- The Washington Times - Thursday, November 26, 2009

Dear Sgt. Shaft, On Nov. 6, I attended the second annual Marine Corps Wounded Warrior Regiment Birthday Ball for the wounded and ill injured Marines at the National Naval Medical Center in Bethesda. I and several of the Marines with whom I served in Iraq were injured early in the war, before the establishment of the Marine Corps Wounded Warrior Regiment in 2007. Transition was particularly tough for Marines navigating significant health concerns in an organization geared for war.

However, this summer at a Texas A&M; University program for disabled veteran entrepreneurs, I was struck by the attendance of a Marine who looked as if he had been through a severe stroke. When we were introduced, it was clear he had been through much worse - an improvised explosive device had ripped into his head. As he took the stage, there was no pity, only admiration as we stood in applause (taking for granted our ability to do so with ease) to welcome Lt. Col. Timothy Maxwell, who helped found the Marine Corps Wounded Warrior Regiment during his recovery.

We spoke often over the following days, and he didn’t sugarcoat anything. It’s refreshing to rally with warriors who understand that the secret to maintaining a strong military and vibrant country is to care for those wounded, ill and injured by virtue of service. As we transition, it is important to assist each other to secure the benefits we’ve earned and, most important, stay connected and organized.

Lt. Col. Maxwell didn’t stop there. He shared numerous contacts and resources to lay out a plan to have injured Marines from across the country attend the USMC Wounded Warrior Regiment Birthday Ball in Bethesda. I took the mission and arranged for several Marines who I knew needed assistance to attend. In the end, just two were able to make it. Transportation and lodging were generously provided by Hope for the Warriors (www.hopeforthewarriors.org). We spent a day in Quantico, Va., at the Wounded Warrior Regiment headquarters to review the Marines’ issues. The wounded, ill or injured call center, district support cells and Lt. Col. Maxwell’s Tiger Team are outstanding. Now there’s a face to the name and real forward momentum for these Marines, who were falling through the cracks.

There are more of us out there, and we salute Lt. Col. Maxwell’s leadership and commitment, as the solutions to the issues we face at home are as unconventional as the war we are fighting overseas. Once a Marine, always a Marine.

Lt. Col. Maxwell’s Web site is www.sempermax.com.

Semper Fidelis - Robert Lee Aiken III USMC, retired.

Dear Marine,

Thanks for the heads-up on the Devil Dogs wounded-warrior project. Unfortunately, good news regarding our military is hard to find in the so-called mainstream media. Semper Fi.

Shaft notes

The U.S. Postal Service recently gave Scouting a “stamp of approval” to honor 100 years of the U.S. Scouting movement. The Celebrate Scouting stamp, which will be sold in the summer of 2010, coincides with the 100th anniversary of the Boy Scouts of America.

The new stamp design was unveiled during an event at the Smithsonian National Postal Museum on Nov. 12. The design, created by illustrator Craig Frazier of Mill Valley, Calif., depicts the spirit and outdoor adventure of Scouting with a backpacking Scout and a large silhouette of a Scout surveying the landscape.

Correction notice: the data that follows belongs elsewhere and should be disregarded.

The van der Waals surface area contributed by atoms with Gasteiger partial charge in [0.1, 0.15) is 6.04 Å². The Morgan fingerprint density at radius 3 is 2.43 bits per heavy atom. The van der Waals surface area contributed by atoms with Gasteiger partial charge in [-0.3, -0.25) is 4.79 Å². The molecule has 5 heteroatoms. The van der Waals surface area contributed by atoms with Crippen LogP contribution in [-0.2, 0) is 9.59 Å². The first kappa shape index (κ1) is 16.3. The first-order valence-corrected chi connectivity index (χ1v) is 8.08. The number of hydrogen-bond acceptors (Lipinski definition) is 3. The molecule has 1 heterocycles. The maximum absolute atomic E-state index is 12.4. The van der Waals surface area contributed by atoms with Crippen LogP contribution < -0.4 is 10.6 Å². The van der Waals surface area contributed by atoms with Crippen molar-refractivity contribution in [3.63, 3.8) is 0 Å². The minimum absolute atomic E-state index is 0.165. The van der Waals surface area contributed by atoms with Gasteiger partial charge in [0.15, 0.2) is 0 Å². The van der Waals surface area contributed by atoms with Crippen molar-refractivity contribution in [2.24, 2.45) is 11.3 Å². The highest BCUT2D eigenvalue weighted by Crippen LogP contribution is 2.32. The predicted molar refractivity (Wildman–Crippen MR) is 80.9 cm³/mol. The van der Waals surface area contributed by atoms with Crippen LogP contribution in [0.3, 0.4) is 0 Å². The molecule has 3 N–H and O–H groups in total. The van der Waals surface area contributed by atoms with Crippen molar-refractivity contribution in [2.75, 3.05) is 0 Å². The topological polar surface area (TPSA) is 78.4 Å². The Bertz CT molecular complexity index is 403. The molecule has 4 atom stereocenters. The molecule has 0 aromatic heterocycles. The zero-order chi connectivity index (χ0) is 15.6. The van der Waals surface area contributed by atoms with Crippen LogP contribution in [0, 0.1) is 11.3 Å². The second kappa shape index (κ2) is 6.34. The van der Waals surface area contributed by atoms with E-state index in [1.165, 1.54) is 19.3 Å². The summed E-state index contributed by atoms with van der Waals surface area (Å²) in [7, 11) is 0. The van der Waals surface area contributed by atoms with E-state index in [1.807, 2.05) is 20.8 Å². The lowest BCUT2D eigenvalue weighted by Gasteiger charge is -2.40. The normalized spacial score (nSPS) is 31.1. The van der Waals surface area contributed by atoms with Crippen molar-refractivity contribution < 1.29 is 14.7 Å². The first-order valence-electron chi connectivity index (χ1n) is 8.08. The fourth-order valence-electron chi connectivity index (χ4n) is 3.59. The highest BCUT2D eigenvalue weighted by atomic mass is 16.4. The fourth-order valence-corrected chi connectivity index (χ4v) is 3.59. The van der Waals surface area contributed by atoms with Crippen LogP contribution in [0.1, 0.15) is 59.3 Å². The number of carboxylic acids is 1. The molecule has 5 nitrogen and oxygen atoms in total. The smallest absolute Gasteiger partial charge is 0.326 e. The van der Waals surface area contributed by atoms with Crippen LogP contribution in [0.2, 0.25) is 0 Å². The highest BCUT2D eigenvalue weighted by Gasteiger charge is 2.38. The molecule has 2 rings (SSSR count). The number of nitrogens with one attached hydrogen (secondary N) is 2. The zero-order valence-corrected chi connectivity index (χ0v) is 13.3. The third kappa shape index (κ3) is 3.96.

“I’m very proud to represent the United States Postal Service as we unveil the artwork for the Scouting commemorative stamp to be released in 2010 and to recognize what Scouting has done for boys and girls alike for more than 100 years,” said Samuel M. Pulcrano, vice president for sustainability at the Postal Service. “I learned a great many things from Scouting when I was a boy, and many of those lessons came from my father, who served as my assistant Scoutmaster. The experience made such an impression on me that I now serve as assistant Scoutmaster for my sons’ troop.”

In conjunction with the Celebrate Scouting announcement and Veterans Day observances, the Boy Scouts of America announced it will begin a nationwide effort to support U.S. armed forces personnel serving overseas and veterans by sending letters and care packages using the Priority Mail flat-rate box through the Postal Service. Washington-area Scouts mailed letters and shared news about the Scouting stamp from the museum. The letter-writing campaign continues the Boy Scouts of America’s long-standing tradition of service and performing “a good turn” daily.

“We are grateful to the USPS for commemorating Scouting’s contributions to our nation for the past 100 years,” said Bob Mazzuca, chief Scout executive, Boy Scouts of America. “To continue our tradition of service, we are honored to launch our letter-writing campaign to support our troops serving overseas. Regardless of our age, we never outgrow the joy of receiving a personal letter in the mail. It is the least we can do for the servicemen and -women to whom we owe the deepest gratitude for their service.”

The Boy Scouts of America will celebrate its 100th anniversary on Feb. 8. To mark this milestone, the organization has undertaken nationwide efforts to reintroduce Boy Scouts to today’s young people and families, reinforce the value of Scouting and re-connect with the millions the organization has impacted. For more information on the Boy Scouts of America, please visit www.scouting.org.

Send letters to Sgt. Shaft, c/o John Fales, P.O. Box 65900, Washington, DC 20035-5900; fax 301/622-3330, call 202/257-5446 or e-mail [email protected]

“To continue our tradition of service, we are honored to launch our letter-writing campaign to support our troops serving overseas.”

- Bob Mazzuca, chief Scout executive, Boy Scouts of America

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